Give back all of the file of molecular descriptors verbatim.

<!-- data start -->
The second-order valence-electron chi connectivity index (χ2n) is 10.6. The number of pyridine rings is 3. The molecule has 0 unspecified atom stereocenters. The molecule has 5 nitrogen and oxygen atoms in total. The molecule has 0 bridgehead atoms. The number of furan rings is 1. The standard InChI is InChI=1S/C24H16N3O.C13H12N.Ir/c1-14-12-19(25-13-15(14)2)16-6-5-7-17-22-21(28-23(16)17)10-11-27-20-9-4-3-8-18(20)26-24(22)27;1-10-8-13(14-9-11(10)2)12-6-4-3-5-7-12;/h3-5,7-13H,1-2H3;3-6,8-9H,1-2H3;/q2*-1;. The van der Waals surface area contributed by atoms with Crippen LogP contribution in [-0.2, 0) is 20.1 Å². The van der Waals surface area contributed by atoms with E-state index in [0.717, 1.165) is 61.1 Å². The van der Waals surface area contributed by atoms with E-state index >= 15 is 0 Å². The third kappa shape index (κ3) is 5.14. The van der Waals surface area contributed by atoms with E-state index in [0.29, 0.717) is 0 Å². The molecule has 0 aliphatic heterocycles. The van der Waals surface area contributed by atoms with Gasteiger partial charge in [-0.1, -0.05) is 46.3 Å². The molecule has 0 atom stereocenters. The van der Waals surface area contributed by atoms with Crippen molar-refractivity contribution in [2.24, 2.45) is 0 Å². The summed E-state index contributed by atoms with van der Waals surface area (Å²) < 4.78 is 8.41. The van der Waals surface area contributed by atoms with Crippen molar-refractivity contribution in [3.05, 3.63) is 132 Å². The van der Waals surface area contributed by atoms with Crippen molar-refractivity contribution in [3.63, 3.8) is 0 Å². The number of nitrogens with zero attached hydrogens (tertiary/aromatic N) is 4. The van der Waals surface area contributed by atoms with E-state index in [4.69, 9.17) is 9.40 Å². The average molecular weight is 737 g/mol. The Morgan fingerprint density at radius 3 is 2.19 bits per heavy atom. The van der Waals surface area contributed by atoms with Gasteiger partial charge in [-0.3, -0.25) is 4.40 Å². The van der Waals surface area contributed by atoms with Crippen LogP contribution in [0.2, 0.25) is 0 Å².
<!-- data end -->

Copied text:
The second-order valence-electron chi connectivity index (χ2n) is 10.6. The number of pyridine rings is 3. The molecule has 0 unspecified atom stereocenters. The molecule has 5 nitrogen and oxygen atoms in total. The molecule has 0 bridgehead atoms. The number of furan rings is 1. The standard InChI is InChI=1S/C24H16N3O.C13H12N.Ir/c1-14-12-19(25-13-15(14)2)16-6-5-7-17-22-21(28-23(16)17)10-11-27-20-9-4-3-8-18(20)26-24(22)27;1-10-8-13(14-9-11(10)2)12-6-4-3-5-7-12;/h3-5,7-13H,1-2H3;3-6,8-9H,1-2H3;/q2*-1;. The van der Waals surface area contributed by atoms with Crippen LogP contribution in [-0.2, 0) is 20.1 Å². The van der Waals surface area contributed by atoms with E-state index in [0.717, 1.165) is 61.1 Å². The van der Waals surface area contributed by atoms with E-state index >= 15 is 0 Å². The third kappa shape index (κ3) is 5.14. The van der Waals surface area contributed by atoms with E-state index in [0.29, 0.717) is 0 Å². The molecule has 0 aliphatic heterocycles. The van der Waals surface area contributed by atoms with Gasteiger partial charge in [-0.1, -0.05) is 46.3 Å². The molecule has 0 atom stereocenters. The van der Waals surface area contributed by atoms with Crippen molar-refractivity contribution in [2.24, 2.45) is 0 Å². The summed E-state index contributed by atoms with van der Waals surface area (Å²) < 4.78 is 8.41. The van der Waals surface area contributed by atoms with Crippen molar-refractivity contribution in [3.05, 3.63) is 132 Å². The van der Waals surface area contributed by atoms with Crippen molar-refractivity contribution in [3.63, 3.8) is 0 Å². The number of nitrogens with zero attached hydrogens (tertiary/aromatic N) is 4. The van der Waals surface area contributed by atoms with E-state index in [4.69, 9.17) is 9.40 Å². The average molecular weight is 737 g/mol. The Morgan fingerprint density at radius 3 is 2.19 bits per heavy atom. The van der Waals surface area contributed by atoms with Gasteiger partial charge in [-0.3, -0.25) is 4.40 Å². The van der Waals surface area contributed by atoms with Crippen LogP contribution in [0.2, 0.25) is 0 Å².